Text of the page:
Tuesday, November 22, 2011

Why We Need to Keep Asking Why

One of the most powerful practices you can enact is to simply ask “Why?” instead of giving into your most automatic impulses, thoughts and actions.

  • When someone says something hurtful to you, ask yourself why they feel the need to hurt.

  • When someone cuts you off in traffic, ask why they aren’t paying attention or why they are full of urgency or anger.

  • When someone dresses in a way you find goofy or scandalous or slovenly, ask why.

  • Then, ask why you are reacting as you are, or why you feel the need to examine others so closely. Know thyself first, right?

The thing is, we know so little, but we assume so, so much. We fill in the spaces of all we don’t know with our opinions, our emotions, our thoughts and our beliefs. We fill in the spaces with our family histories, our socioeconomic background, our race, our education, our religion. We fill in the spaces with our culture, our parents, our stories and our philosophies. We fill in the spaces with our egos.
Your curiosity is perhaps your greatest teacher, your best guide.

Your curiosity opens you up, accesses your observant awareness, closes down your impulsive, judging thoughts. Your curiosity is a path to your heart and your highest self.

My son hasn’t started asking “Why?” about the whole world yet (though he’s begun with “What’s that?” about many, many things!), but we all know the story about the child who drives his parents bonkers with asking “Why?”

When does that end? When do we stop asking why? Why do we stop asking why?

I don’t know. Perhaps it’s because we get frustrated once we realize that there are so many things we don’t know the answers to. Maybe we like living in a world of certainty more than we like having our minds and hearts challenged. To be sure, it’s exhausting to spend a lot of time in uncertainty. We don’t have answers, and we like answers, so we invent them, even if we must do so unconsciously.

I like answers. They are so satisfying. But they are not what the world and the people in it are here for. The world and people do not exist to give you answers.

We have so many answers in this world. Science and our faculties of reason and intellect have given us the path to almost as many answers as we want. Somehow, we have to reacquaint ourselves with mystery, and subsequent to that reacquaintance, we must find comfort in, or at least acceptance of, mystery.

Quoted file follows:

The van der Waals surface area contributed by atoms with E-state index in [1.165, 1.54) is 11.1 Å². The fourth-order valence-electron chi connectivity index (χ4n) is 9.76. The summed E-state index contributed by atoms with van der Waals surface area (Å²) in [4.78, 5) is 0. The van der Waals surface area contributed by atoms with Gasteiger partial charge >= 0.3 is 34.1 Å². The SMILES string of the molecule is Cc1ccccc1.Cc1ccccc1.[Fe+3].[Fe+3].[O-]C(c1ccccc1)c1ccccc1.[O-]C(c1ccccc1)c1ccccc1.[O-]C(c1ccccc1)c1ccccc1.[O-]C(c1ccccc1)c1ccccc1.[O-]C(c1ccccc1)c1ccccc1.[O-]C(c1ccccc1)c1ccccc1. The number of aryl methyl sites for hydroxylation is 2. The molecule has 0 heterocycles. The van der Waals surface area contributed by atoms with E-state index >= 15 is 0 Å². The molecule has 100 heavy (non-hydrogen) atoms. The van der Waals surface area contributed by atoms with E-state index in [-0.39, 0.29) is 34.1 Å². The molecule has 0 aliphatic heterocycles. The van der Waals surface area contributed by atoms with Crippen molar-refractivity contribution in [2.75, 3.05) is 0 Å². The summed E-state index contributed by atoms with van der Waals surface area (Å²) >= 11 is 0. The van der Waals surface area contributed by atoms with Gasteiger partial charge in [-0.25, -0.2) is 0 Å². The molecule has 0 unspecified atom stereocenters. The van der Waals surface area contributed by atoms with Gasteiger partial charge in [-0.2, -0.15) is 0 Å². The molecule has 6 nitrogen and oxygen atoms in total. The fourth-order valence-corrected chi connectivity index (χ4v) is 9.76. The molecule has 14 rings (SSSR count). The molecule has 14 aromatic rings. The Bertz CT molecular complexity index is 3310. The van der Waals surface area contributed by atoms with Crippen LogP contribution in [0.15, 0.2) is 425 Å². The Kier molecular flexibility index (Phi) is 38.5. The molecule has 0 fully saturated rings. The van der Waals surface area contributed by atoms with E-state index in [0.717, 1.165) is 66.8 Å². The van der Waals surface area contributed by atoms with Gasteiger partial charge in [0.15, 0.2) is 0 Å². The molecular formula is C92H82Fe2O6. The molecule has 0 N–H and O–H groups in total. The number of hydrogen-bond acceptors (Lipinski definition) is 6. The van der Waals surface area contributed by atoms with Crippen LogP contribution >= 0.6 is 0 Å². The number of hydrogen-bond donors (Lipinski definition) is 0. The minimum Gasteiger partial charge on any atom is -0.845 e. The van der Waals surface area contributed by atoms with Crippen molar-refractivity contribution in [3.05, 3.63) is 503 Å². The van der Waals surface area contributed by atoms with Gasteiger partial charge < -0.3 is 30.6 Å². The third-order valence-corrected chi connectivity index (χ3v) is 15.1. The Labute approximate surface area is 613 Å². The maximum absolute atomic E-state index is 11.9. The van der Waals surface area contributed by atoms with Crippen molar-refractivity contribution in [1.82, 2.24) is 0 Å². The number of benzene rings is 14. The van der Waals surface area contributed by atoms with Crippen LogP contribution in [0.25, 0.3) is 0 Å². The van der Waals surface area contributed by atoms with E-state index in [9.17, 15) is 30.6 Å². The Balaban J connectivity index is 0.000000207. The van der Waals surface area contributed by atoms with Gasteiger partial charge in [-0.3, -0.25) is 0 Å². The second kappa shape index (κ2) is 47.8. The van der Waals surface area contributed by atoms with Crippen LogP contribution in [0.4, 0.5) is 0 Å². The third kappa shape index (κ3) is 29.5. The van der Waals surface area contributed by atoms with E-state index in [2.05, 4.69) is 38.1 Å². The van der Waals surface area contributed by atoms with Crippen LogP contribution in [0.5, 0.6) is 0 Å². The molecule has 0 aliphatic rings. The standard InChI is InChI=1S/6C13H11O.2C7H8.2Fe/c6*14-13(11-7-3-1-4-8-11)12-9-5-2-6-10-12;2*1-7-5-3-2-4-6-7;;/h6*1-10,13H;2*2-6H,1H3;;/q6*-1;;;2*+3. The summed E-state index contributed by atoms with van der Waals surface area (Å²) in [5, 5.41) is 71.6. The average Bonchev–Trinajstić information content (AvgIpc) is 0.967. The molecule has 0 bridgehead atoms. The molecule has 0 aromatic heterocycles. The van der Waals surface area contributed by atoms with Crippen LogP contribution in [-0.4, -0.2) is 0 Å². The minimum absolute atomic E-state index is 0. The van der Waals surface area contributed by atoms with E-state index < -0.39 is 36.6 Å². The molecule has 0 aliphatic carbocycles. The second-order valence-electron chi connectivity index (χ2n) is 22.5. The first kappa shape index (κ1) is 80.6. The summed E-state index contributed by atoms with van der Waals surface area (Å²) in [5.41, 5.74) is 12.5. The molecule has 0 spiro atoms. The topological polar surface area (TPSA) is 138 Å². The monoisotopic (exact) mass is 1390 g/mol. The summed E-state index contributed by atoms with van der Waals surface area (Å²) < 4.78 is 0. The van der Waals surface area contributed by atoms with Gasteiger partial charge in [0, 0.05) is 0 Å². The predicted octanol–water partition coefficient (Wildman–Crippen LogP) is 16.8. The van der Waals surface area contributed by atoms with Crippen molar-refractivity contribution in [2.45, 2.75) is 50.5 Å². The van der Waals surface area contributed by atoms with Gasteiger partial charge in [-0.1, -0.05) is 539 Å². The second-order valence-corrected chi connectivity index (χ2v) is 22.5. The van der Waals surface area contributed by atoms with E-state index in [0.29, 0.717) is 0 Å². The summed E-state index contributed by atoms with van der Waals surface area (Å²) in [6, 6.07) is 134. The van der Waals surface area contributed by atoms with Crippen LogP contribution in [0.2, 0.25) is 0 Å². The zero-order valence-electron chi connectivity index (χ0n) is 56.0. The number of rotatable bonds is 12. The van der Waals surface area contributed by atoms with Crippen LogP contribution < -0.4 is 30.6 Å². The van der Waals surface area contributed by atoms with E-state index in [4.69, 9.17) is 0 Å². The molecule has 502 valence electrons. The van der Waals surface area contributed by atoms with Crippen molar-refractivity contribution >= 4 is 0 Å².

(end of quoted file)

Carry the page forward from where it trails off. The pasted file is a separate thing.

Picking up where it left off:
This is one reason I love reading mythology or reading about it. Mythology is not, as is commonly explained, a way to explain a world before there was science. Mythology points directly at Mystery. Does its level best to deliver you into its midst, inasmuch as words and stories and art can deliver the ineffable.

Hmmm. How’d we get from judging less to talking about the Mystery? Are they related?

I think so. Because if we keep asking “Why?”, beginning with the most basic things – our bodies, our relationships, our world, our universe – we stay open enough to eventually arrive at the doorstep of Mystery. And there, knocking on Mystery’s door, but not really expecting an answer, content to gaze at the intricate carving of the door, the way the moon bathes the door in a bright and silver light, content to experience the profound peace that comes with accepting that the door has no key, no lock, no handle, we achieve a union with ourselves, with others, with Source, and that is the very definition of bliss as we can know it in this human lifetime.

One of the things I know now as a parent that I didn’t know before is that a newborn baby is an expression of the Mystery. Totally otherworldly, completely spellbinding. Open and beautiful and as close a window to the Mystery as we’ll ever get here on earth. Little by little, humanity overtakes them, and that is not to be mourned. But for a few brief weeks, these little sleeping, gurgling creatures are more like sprites or fairies or some other mysterious, magical being. Their peace (when not crying, of course!) is enough to move anyone curious enough to watch them to tears.

Many wiser than me have said that our spiritual journey here on earth is a process of reclaiming what we already know and have experienced – that we are one with Source, that our natural state is to be completely open and at peace and infinitely loving.

I agree, and advise that one tool we need on this journey is our curiosity. Of course, asking why can be a dangerous proposition: It can lead us to answers, and if we stop seeking, we get stuck, thinking we’ve found all we need to know. We stagnate there. We may be alive, but vitality stops. That’s why we must never stop asking why, why we must always make room for curiosity.


In what areas of your life have you stopped asking why? How could you engage your curiosity to revitalize those areas? Please share any thoughts in the comments.

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